|Directive 2001/29/EC of the European Parliament and of the Council of 22 May 2001 on the harmonisation of certain aspects of copyright and related rights in the information society, often known as the EU copyright directive||Copyright and Related Rights Regulations 2003 No. The Directive 2001/29/EC of the European Parliament and of the Council of 22 May 2001 on the harmonisation of certain aspects of copyright and related rights in the information society The Copyright and Related Rights Regulations 2003 transpose Directive 2001/29/EC of the European Parliament and of the Council of 22 May 2001 on the harmonisation of certain aspects 2498|
|Directive 2001/84/EC of the European Parliament and of the Council of 27 September 2001 on the resale right for the benefit of the author of an original work of art||Artist's Resale Right Regulations 2006 No. Directive 2001/84/EC of the European Parliament and of the Council of 27 September 2001 on the resale right for the benefit of the author of an original work of art is a European 346|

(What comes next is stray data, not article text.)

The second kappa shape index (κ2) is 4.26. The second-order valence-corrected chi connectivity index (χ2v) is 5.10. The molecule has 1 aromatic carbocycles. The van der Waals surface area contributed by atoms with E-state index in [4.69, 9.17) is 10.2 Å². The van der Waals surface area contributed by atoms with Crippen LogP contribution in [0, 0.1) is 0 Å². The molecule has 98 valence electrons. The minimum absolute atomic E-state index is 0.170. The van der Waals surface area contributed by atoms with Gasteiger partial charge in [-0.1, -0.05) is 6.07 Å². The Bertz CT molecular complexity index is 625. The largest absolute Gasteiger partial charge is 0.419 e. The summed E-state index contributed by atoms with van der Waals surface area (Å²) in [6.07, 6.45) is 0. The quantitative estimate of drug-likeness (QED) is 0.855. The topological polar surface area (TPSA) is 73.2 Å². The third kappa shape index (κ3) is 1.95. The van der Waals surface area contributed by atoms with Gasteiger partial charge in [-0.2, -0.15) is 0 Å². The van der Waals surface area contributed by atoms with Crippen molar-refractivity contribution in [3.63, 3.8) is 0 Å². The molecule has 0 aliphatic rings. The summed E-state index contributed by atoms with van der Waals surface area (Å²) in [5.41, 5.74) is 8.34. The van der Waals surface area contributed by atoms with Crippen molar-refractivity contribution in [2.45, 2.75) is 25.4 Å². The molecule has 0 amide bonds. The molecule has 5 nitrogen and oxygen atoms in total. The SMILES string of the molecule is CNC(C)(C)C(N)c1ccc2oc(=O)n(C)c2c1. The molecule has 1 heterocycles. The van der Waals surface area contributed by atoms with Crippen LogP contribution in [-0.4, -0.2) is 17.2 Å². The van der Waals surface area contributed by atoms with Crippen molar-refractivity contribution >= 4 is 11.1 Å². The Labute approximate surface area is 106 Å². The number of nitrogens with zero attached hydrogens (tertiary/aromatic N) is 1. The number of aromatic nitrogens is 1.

|Directive 2004/48/EC of the European Parliament and of the Council of 29 April 2004 on the enforcement of intellectual property rights||Intellectual Property (Enforcement, etc. Directive 2004/48/EC of the European Parliament and of the Council of 29 April 2004 on the enforcement of intellectual property rights (also known as "(IPR Enforcement Directive" ) Regulations 2006 No. 1028|